Learn all about density in this colorful spring science experiment! Students will layer sugar water with different densities in a jar to create a rainbow. This activity is very easy to do, and you only need a few pantry staples to get started. Read on to learn how you can make a rainbow in a jar!
Before your students get to work on their density rainbows, you will want to have a few items on hand first. Here is what you will need for this science experiment:
This science experiment requires the use of warm water to help dissolve the sugar. For this reason, it is most easily performed in a kitchen environment, but if you are conducting the activity in the classroom, just make sure you have access to warm water first.
When you have gathered all the materials you need, you are ready to begin making a density rainbow.
First, measure a half cup of warm water into each tall glass.
Add one or two drops of food coloring to each glass of warm water: red in the first glass; yellow in the second glass; green in the third glass; and blue in the fourth glass.
Next, add differing amounts of granulated sugar to each glass. Add two tablespoons of sugar to the red water; add four tablespoons of sugar to the yellow water; add six tablespoons of sugar to the green water; and add eight tablespoons of sugar to the blue water.
Use your teaspoon to stir the sugar in each glass until it dissolves. This should not take too long; it is important to dissolve as much of the sugar as possible, so it maximizes the density of the solution in each glass.
Once all the sugar is dissolved into the water, start by pouring the blue sugar water into your liquid measuring beaker. From here, you can pour the blue sugar water into your empty mason jar to begin layering the colors of your density rainbow. Try not to exceed about an inch of blue water at the bottom of the mason jar. You want to make sure to leave plenty of room to layer the other liquid colors.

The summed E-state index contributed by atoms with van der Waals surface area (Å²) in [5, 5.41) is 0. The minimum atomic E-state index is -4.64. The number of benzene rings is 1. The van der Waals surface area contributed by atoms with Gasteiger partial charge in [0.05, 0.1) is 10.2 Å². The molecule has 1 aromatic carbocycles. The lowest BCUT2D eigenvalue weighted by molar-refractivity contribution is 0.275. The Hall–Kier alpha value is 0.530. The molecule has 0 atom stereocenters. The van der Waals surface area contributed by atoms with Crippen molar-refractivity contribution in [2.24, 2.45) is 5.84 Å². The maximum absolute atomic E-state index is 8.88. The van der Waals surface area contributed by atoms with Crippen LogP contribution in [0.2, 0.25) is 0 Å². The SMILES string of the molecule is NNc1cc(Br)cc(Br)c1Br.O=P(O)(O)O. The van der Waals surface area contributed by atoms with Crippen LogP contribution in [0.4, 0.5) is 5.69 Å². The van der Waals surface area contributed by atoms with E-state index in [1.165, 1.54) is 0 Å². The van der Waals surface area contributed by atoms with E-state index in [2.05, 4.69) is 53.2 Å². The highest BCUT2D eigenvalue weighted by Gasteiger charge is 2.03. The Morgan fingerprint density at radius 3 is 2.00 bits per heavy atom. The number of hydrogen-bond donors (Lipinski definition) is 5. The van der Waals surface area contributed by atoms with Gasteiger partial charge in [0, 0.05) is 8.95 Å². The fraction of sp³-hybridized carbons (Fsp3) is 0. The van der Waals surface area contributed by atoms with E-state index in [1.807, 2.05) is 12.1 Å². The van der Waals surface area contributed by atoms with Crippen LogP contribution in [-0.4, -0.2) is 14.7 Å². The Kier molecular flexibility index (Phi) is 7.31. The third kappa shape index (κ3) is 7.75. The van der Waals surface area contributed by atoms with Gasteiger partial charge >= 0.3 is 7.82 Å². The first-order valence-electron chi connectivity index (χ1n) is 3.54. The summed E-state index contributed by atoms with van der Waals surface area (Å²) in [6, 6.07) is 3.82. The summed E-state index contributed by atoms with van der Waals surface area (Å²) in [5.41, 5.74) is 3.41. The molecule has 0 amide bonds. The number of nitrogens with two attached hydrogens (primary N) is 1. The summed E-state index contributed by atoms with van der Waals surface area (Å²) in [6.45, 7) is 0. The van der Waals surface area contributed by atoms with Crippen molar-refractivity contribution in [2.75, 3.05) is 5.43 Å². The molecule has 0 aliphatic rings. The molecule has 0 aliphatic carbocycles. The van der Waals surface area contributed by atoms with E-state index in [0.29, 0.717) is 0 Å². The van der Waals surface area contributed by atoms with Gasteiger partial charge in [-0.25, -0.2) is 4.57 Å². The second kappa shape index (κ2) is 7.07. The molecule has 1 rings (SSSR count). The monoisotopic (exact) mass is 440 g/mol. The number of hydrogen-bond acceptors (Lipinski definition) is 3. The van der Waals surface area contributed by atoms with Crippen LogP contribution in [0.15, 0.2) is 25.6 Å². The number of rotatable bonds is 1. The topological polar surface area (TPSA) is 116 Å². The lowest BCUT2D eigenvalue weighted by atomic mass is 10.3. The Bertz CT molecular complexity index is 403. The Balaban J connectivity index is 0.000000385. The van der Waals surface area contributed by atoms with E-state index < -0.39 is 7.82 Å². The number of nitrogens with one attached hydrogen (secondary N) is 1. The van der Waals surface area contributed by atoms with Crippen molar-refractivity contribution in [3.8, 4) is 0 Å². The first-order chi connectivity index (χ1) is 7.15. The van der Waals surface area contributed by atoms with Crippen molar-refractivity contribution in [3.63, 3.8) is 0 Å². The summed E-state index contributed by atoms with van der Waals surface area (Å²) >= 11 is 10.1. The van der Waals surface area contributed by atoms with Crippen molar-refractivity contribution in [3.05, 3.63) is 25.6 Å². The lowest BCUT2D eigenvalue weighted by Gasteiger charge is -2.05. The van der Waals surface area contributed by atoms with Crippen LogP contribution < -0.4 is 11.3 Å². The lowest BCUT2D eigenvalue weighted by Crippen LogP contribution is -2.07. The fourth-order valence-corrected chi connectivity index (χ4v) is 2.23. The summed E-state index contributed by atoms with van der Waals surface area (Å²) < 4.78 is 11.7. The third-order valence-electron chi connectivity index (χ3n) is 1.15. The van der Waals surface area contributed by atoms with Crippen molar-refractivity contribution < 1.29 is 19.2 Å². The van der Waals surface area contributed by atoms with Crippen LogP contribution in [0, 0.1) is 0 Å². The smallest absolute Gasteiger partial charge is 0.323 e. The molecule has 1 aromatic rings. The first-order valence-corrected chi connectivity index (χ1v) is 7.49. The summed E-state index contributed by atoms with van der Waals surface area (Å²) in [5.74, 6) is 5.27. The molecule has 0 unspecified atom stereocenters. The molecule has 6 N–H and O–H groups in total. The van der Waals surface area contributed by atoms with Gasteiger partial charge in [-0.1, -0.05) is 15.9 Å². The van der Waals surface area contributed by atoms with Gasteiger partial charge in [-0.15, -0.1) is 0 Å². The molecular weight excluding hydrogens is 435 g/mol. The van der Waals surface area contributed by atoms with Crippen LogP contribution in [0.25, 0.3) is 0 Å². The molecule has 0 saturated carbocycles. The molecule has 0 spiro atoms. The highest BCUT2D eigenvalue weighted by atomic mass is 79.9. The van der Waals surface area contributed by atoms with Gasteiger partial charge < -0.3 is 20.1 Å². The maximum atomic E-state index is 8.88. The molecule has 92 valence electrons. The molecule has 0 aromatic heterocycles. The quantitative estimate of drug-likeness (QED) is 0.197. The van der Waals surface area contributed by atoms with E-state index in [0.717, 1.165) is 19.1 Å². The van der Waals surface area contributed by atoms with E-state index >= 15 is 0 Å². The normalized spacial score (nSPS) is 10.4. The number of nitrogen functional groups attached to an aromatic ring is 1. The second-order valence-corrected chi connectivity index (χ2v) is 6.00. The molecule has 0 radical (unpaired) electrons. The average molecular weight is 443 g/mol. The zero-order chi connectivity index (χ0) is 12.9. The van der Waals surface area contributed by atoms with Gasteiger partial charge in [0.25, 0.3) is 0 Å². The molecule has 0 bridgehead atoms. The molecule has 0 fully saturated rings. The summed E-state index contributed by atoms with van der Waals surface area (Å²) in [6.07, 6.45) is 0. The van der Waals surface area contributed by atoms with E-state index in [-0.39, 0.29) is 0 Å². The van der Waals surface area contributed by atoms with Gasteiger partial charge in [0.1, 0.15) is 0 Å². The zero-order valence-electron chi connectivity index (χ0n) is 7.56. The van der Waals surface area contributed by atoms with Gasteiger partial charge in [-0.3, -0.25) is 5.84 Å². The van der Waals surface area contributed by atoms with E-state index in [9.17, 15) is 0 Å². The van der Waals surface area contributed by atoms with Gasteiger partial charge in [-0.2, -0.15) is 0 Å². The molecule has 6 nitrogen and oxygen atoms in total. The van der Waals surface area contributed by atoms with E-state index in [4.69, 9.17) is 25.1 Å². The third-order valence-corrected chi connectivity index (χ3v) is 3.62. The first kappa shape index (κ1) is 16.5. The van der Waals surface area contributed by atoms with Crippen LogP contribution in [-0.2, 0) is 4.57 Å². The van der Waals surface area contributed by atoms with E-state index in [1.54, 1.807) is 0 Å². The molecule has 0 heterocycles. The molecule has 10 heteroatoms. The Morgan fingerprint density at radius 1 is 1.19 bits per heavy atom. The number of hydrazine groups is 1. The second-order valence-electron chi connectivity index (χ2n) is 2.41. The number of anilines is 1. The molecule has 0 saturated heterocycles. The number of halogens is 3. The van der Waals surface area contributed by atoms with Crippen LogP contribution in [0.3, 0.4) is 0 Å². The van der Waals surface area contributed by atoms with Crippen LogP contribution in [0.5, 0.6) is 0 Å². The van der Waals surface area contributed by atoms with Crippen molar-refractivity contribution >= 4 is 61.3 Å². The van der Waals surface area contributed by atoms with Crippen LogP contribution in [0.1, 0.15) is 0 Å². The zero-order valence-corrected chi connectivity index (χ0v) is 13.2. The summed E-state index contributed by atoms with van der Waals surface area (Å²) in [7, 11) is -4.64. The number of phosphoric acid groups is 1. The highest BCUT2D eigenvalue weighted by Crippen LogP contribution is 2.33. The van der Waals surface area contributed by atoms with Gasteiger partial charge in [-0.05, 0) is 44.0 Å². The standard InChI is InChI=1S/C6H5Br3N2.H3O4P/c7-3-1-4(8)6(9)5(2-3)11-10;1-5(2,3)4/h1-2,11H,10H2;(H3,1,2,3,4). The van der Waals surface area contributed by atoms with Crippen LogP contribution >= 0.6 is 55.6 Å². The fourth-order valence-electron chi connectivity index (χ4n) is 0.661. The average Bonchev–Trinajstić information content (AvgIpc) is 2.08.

Rinse out any remaining blue sugar water from the liquid measuring beaker and pour the green sugar water into the beaker next.
Here is where things get a little trickier than the first layer. Instead of pouring the green sugar water directly into the mason jar, you will want to take the teaspoon you used to dissolve the sugar in each glass to slowly drip the green water down the inside of the mason jar in a steady stream. (See picture for a visual.) Adding the green water in this way helps to keep the colored layers separate. You don't want a brown, muddied rainbow!
Once you have added your green sugar water, repeat this process with the yellow and red water, taking care to rinse the liquid measuring beaker and teaspoon each time you begin working with a new color.
Your finished density rainbow will be beautiful to behold!
Wrap up the activity with a discussion of why the colored layers form in the jar. Ask your students to comment on which layer is the densest, which is the least dense, and what impacts the density of each colored layer.
Did you try this spring science experiment with your students? We want to hear from you! Leave us your feedback in the comment section below and remember to tag @superteacherworksheets on social media so we can check out your rainbows in a jar!
Looking for more fun spring-themed activities to do with your elementary students? Check out the Super Teacher Worksheets spring collection for more exciting seasonal activities!You may also like: